publicans won't be any, more suc-
cessful than the Romans were.
The Democratic presidential
nominee flew here to deliver an-
other "give 'em hell speech" after
telling a crowd at Kansas City,
Kan., earlier in the day that the
Democrats favor taking the coun-
try away from General Motors and
"turning it back to Joe Smith."
Stevenson said the Republicans
are trying "with movies, jeeps,
girls and gadgets of all kinds" to
sell the Eisenhower-Nixon ticket
again "to a docile, complacent
carefree people, all happily chant-
ing: 'Peace, prosperity and pro-
gress, ain't it wonderfull!"
Ride in Motorcade
Stevenson's speech was prepared
for delivery a.t the Missouri
Theater here, after the candidate
rode in a motorcade through the
Mid-America Jubilee grounds at
the riverfront on the way from
the airport to his hotel.
"You remember," S t e v e n so n
said, "how the Roman emperors
in their declining years tried to
keep the uneasy populace satisfied
and their minds off their troubles
with food and games, gladiatorial
-combat and spectacles.
Didn't Save Rome
. . Well, 'bread and circuses'
didn't save Rome, and it won't,
save the Republicans either!"
In probably the sharpest attackl
he has yet delivered against the
Eisenhower regime, Stevenson said
-quoting a remark he attributed
to a neorganizer of the Republican
National Convention-the opposi-
tion party seems to think of poli-
tics "as moving closer to show
business."
"It certainly is, as they present
it,-balloons, not arguments, the
chorus line, not the political is-
sues."
"Don't think, just feel -- feel
its all fine and the product is
splendid. Pour out the money peri-I
od. Forget that mushroom cloud.j
Don't mention Suez. The worldj
stops at the waterfront."

Departure
Implies Red
Conference
Khrushchev Returns
From Yugoslav Stay
BELGRADE, Yugoslavia (A')-
President Tito surprised Western
capitals yesterday by flying to the
Soviet Union with Soviet Commu-
nist party leader Nikita Khrush-
chev.
The trip was officially described
as a vacation. There was a wide-
spread belief the real purpose was
to continue talks on the future
role that Yugoslavia will play in
relations with other East Europe-
an Communist parties.
Khrushchev arrived unexpected-
ly in Belgrade Sept. 19 on a visit
Ialso described as a vacation. Tito
and the Russian leader spent
several days talking privately. The
main subject was generally be-
lieved to be Tito's independent
brand of communism.
Indication of Inconclusion
The fact Tito returned to Russia
with Khrushchev was taken as an
indication their eight-day talks at
Belgrade were not conclusive.
There was speculation the conver-
sations had reached a.point where
the Russian needed to consult his
Kremlin colleagues.
The official Yugoslav news
agency Tanjug, reporting the Tito-
Khrushchev party left on a special
Soviet plane, said the party will
spend several days resting.
The Soviet news agency Tass
reported in Moscow that Tito and
Khrushchev arrived Thursday
night on the Black Sea coast.
Soviet Premier Nikolai Bulganin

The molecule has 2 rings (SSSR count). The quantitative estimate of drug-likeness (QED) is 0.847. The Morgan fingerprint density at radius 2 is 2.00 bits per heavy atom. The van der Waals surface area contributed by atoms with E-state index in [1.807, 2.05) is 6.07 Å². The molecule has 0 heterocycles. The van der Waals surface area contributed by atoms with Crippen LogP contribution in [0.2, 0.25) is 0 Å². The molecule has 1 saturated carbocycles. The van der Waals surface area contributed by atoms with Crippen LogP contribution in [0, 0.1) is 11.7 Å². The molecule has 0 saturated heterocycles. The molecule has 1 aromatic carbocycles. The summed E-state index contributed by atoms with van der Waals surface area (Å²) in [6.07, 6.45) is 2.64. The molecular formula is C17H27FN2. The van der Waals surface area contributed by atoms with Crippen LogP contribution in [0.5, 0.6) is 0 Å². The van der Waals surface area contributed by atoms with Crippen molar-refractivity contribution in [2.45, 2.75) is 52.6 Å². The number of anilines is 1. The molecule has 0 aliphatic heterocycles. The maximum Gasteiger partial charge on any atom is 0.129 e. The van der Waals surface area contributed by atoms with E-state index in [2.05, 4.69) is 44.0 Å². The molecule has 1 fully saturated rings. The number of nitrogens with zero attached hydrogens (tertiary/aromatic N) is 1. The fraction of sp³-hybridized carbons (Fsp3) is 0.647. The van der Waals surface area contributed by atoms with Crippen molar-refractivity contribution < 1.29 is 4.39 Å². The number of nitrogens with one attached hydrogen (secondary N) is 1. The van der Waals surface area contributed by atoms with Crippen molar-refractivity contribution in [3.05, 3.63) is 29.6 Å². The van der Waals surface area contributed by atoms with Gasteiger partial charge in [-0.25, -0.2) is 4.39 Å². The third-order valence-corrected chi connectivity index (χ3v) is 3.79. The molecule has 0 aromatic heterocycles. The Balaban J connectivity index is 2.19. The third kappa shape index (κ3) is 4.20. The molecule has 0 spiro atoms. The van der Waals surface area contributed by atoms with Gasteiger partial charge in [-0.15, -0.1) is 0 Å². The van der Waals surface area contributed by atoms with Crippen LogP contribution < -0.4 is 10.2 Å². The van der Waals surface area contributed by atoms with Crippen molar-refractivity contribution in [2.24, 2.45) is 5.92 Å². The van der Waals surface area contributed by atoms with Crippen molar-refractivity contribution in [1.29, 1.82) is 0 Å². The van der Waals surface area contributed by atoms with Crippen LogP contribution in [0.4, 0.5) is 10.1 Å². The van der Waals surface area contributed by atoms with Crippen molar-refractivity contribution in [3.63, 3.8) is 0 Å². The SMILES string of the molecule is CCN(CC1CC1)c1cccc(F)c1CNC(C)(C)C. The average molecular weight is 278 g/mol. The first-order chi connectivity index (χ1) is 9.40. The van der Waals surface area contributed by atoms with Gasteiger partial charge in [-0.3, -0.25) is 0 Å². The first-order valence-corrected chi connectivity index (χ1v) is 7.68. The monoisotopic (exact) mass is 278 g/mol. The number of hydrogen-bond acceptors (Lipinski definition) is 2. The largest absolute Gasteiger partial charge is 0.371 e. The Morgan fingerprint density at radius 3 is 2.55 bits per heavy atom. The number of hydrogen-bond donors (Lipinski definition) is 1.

and Foreign Minister Dmitri Shep-
ilov have been vacationing for sev-
eral days at Sochi, a Black Sea
resort town.
Band Opens
New Season
161 Strong
The University of Michigan
Marching Band will open its 1956
season Saturday with a preview of
the- football teams featured on
Michigan's 1956 football schedule.
The 161 member organization
will form a giganticfootball player
and play "Sing UCLA" in honor of
Michigan's first opponent of the
season.
Also to be honored in the half-
time show will be the MSU Spart-
ans. Their salute from Michigan
will be the Michigan State Fight
Song. "Strains of On Brave Old
Army Team," "Go U Northwest-
ern," "Iowa Corn Song" and "Illi-
nois Loyalty Fight Song" also will
echo through the Stadium.
The Band will conclude its half-
time show with its latest dance
routine, "Five Foot Two."
When the 161 member organi-
zation takes the field it will be
accompanied by ten guidon pen-
nant bearers, a color guard, three
baton twirlers, and the drum maj-
or, Champ Patton, '57.
The band, which is conducted by
William D. Revelli, will offer an
inovation in its pre-game routine.
Working in cooperation with the
cheerleading squad it will present
a giant MI-CH yell. It will, then
present 'Mr. Touchdown USA."
Also to be included in the pre-
game preliminaries will be "The
Victors," Varsity" and The Star-
Spangled Banner." For these num-
bers the band will be conducted by
George Cavender, the Assistant

Conductor of Bands at the Uni-
versity.
The University Marching Band
has been featured several times in
nationally known magazines and
has been the subject of a movie
short shown throughout the world.
The group has been called the
"All American Band" by the na-
tions sportswriters.

Former Michigan All-American MED CONFEREN(
Al Wistert told about 1,000 frater-
nity rushees "What a Fraternity
Is" at a mass meeting at the Union
last night. Dr. Fra
Wistert, quoting from a minis-
ter's sermon, amplified the talk
with his own ideas on the value of By DEBORA WEISSTEIN
fraternities.
Tim Leedy, '57, Interfraternity "The Salk Polio Vaccine is safe,
Council President, gave prospective potent and effective," said Dr.